The cold slipped in with the stillness. In the tiny space of the snow cave, silence became solid, weighing me down as frigid tendrils curled up from underneath, each side and above. Even the light was cold, casting a white and blue glow, filtered down through several feet of snow.
My breath came steady, through effort. Curled up on my side, I wiggled my slowly numbing toes, thinking back to just more than an hour ago, when I’d been warm and above the snow, sitting at a table at The Outpost, chatting with the Keystone Ski Patrol about the logistics of getting buried as part of an avalanche rescue dog training drill.
Ski patrol is not in the habit of burying people — quite the opposite, in fact. But in order to get personnel (both two-legged and four-legged) certified for rescue operations, as well as keep sharp through training, nothing beats a live body under the snow.
So I signed the waiver, hopped on the back of a snowmobile and headed out to my burial site — the Erickson Bowl, which is known to occasionally experience snow slides.
Training to save lives
The Colorado Rapid Avalanche Deployment (CRAD) program certifies dogs and dog handlers used for search and rescue missions.
Dogs start training at a young age and, in Summit County, are owned by their handlers, meaning the dogs spend nearly all their time with the same person in both work and play.
“By living with the dog and having it be yours, and a dog you work extremely closely with, you develop a bond and you learn to read each other. The dog learns to read your emotions, and you learn the dog’s body language,” said John Reller, an avalanche dog handler for Copper Mountain Resort and CRAD coordinator. “The bond is incredibly important in how you and that dog work.”
Not just any dog can be an avalanche rescue dog, however. They have to be the right size — no more than around 100 pounds, preferably smaller. Bigger dogs will have trouble going through the snowpack, and handlers need to be able to pick up their dogs in case terrain becomes too treacherous.
Trainers also consider personality when picking out a rescue dog, Reller said.
“Just like people, dogs have different personalities and you want the right personality dog,” he said. “We want the dog that wants to work, or that has the drive to do something when we give it the command.”
There are several levels of certification, each with an increasingly more difficult testing process. In general, the first level starts out as a timed test of a search in a 100-by-100 foot area. The team has 20 minutes to locate one to three buried people, as well as two to four buried articles, such as a backpack or jacket.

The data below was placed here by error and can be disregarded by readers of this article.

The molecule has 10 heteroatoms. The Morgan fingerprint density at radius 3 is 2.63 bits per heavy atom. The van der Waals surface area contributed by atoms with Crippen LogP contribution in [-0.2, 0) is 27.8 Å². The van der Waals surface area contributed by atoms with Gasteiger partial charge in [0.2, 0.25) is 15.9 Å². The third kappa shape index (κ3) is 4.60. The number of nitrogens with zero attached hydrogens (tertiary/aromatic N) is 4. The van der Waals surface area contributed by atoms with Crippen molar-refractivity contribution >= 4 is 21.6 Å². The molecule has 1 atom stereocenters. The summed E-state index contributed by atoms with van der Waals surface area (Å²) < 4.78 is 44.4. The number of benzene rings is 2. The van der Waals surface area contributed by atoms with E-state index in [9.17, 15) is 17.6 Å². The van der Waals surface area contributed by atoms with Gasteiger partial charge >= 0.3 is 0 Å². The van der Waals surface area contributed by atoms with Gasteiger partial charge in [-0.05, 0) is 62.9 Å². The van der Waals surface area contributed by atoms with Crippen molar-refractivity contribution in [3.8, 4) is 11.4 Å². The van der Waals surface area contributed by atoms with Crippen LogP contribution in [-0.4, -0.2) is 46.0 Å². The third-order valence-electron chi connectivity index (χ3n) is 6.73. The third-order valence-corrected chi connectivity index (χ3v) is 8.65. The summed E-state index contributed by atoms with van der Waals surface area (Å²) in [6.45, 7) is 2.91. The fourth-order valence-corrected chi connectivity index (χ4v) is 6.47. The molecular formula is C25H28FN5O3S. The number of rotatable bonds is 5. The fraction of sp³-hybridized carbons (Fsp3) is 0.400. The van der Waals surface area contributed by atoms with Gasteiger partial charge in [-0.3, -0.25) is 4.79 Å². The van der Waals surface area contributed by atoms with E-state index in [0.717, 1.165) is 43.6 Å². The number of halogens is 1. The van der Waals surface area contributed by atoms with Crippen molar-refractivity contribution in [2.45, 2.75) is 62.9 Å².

It can take several years to fully train an avalanche rescue dog, and then recertification happens every two years. Training occurs even more frequently, with once-a-month practice loading and unloading from Flight for Life helicopters, plus continual training runs. The tests are anything but easy, with the goal of recreating real-life situations as much as possible.
“We don’t train them into a pattern, so they get used to every drill being: one person buried, it’s going to take me five minutes, and then we’re done,” Reller said. Sometimes, for example, two people will be buried directly on top of each other or snowmobiles will be placed upwind to give the dog’s nose a challenge.
Although the search command is “Are you ready to work?” the dogs don’t think of it as work in the same terms as humans do, Reller said.
“To them, it’s a fun game. To them, going to work is a lot of fun — that’s what they get trained to do and what they get rewarded to do.”
It was hard to keep track of time under the snow. After the footsteps of the ski patroller who had buried me faded away, my world shrunk to the few inches of space in front of my face. A handheld radio and an avalanche beacon, my only links to the outside world, leaned against the snow, silent.
In an actual avalanche emergency, time becomes incredibly important, and the clock starts ticking the second the snow stops moving.
“Your best bet is companion rescue — everyone having the right equipment, knowing how to use it and being there with the right people,” Reller said.
After an avalanche, a call usually goes in to 911. The sheriff’s office is then notified and requests Search and Rescue and Avalanche Deployment, consisting of avalanche technicians as well as CRAD dogs and handlers.